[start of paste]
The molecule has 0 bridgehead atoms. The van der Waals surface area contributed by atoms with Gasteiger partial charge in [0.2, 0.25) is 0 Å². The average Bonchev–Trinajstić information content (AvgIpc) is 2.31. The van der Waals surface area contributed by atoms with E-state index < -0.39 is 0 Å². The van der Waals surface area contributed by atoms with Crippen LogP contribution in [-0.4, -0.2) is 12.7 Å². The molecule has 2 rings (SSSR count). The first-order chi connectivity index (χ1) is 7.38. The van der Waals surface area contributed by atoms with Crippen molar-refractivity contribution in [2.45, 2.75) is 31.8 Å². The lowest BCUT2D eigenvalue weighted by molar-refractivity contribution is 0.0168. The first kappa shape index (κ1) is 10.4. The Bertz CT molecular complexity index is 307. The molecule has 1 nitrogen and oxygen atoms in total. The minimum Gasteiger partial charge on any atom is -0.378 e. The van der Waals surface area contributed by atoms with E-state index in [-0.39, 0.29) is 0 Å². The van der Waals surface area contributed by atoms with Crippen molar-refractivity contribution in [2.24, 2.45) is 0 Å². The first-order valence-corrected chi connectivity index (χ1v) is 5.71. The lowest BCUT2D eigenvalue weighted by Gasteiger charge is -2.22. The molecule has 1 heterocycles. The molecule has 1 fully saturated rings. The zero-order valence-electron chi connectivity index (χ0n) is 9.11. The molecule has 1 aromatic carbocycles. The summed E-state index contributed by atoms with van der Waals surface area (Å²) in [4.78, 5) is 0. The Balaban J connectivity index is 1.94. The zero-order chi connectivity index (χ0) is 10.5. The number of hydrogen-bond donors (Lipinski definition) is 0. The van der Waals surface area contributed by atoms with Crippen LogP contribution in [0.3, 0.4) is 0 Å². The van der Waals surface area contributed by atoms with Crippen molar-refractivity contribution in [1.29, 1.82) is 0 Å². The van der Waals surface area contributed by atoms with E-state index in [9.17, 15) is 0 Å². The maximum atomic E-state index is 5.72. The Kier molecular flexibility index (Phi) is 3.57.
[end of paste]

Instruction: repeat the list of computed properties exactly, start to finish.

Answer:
The molecule has 0 bridgehead atoms. The van der Waals surface area contributed by atoms with Gasteiger partial charge in [0.2, 0.25) is 0 Å². The average Bonchev–Trinajstić information content (AvgIpc) is 2.31. The van der Waals surface area contributed by atoms with E-state index < -0.39 is 0 Å². The van der Waals surface area contributed by atoms with Crippen LogP contribution in [-0.4, -0.2) is 12.7 Å². The molecule has 2 rings (SSSR count). The first-order chi connectivity index (χ1) is 7.38. The van der Waals surface area contributed by atoms with Crippen molar-refractivity contribution in [2.45, 2.75) is 31.8 Å². The lowest BCUT2D eigenvalue weighted by molar-refractivity contribution is 0.0168. The first kappa shape index (κ1) is 10.4. The Bertz CT molecular complexity index is 307. The molecule has 1 nitrogen and oxygen atoms in total. The minimum Gasteiger partial charge on any atom is -0.378 e. The van der Waals surface area contributed by atoms with E-state index in [-0.39, 0.29) is 0 Å². The van der Waals surface area contributed by atoms with Crippen molar-refractivity contribution in [2.24, 2.45) is 0 Å². The first-order valence-corrected chi connectivity index (χ1v) is 5.71. The lowest BCUT2D eigenvalue weighted by Gasteiger charge is -2.22. The molecule has 1 heterocycles. The molecule has 1 fully saturated rings. The zero-order valence-electron chi connectivity index (χ0n) is 9.11. The molecule has 1 aromatic carbocycles. The summed E-state index contributed by atoms with van der Waals surface area (Å²) in [4.78, 5) is 0. The Balaban J connectivity index is 1.94. The zero-order chi connectivity index (χ0) is 10.5. The number of hydrogen-bond donors (Lipinski definition) is 0. The van der Waals surface area contributed by atoms with Crippen LogP contribution in [0.3, 0.4) is 0 Å². The van der Waals surface area contributed by atoms with Crippen molar-refractivity contribution in [1.29, 1.82) is 0 Å². The van der Waals surface area contributed by atoms with E-state index in [9.17, 15) is 0 Å². The maximum atomic E-state index is 5.72. The Kier molecular flexibility index (Phi) is 3.57.